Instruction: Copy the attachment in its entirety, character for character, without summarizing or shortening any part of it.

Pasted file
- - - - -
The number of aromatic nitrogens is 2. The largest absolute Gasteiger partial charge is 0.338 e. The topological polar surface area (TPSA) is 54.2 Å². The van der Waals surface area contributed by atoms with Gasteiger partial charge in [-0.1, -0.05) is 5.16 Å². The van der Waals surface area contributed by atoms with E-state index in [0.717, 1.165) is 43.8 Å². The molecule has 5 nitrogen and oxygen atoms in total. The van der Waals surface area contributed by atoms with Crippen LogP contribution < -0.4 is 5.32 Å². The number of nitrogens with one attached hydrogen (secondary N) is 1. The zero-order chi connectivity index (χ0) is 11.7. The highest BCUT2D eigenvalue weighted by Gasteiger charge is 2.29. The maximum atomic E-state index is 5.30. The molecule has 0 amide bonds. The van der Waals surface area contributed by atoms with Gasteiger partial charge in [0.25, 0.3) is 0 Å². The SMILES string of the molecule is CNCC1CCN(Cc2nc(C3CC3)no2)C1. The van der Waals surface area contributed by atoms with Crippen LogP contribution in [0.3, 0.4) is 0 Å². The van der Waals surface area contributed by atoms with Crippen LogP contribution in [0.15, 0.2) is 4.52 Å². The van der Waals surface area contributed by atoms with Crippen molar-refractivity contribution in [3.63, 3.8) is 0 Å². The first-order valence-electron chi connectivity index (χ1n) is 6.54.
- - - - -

The number of aromatic nitrogens is 2. The largest absolute Gasteiger partial charge is 0.338 e. The topological polar surface area (TPSA) is 54.2 Å². The van der Waals surface area contributed by atoms with Gasteiger partial charge in [-0.1, -0.05) is 5.16 Å². The van der Waals surface area contributed by atoms with E-state index in [0.717, 1.165) is 43.8 Å². The molecule has 5 nitrogen and oxygen atoms in total. The van der Waals surface area contributed by atoms with Crippen LogP contribution < -0.4 is 5.32 Å². The number of nitrogens with one attached hydrogen (secondary N) is 1. The zero-order chi connectivity index (χ0) is 11.7. The highest BCUT2D eigenvalue weighted by Gasteiger charge is 2.29. The maximum atomic E-state index is 5.30. The molecule has 0 amide bonds. The van der Waals surface area contributed by atoms with Gasteiger partial charge in [0.25, 0.3) is 0 Å². The SMILES string of the molecule is CNCC1CCN(Cc2nc(C3CC3)no2)C1. The van der Waals surface area contributed by atoms with Crippen LogP contribution in [0.3, 0.4) is 0 Å². The van der Waals surface area contributed by atoms with Crippen LogP contribution in [0.15, 0.2) is 4.52 Å². The van der Waals surface area contributed by atoms with Crippen molar-refractivity contribution in [3.63, 3.8) is 0 Å². The first-order valence-electron chi connectivity index (χ1n) is 6.54.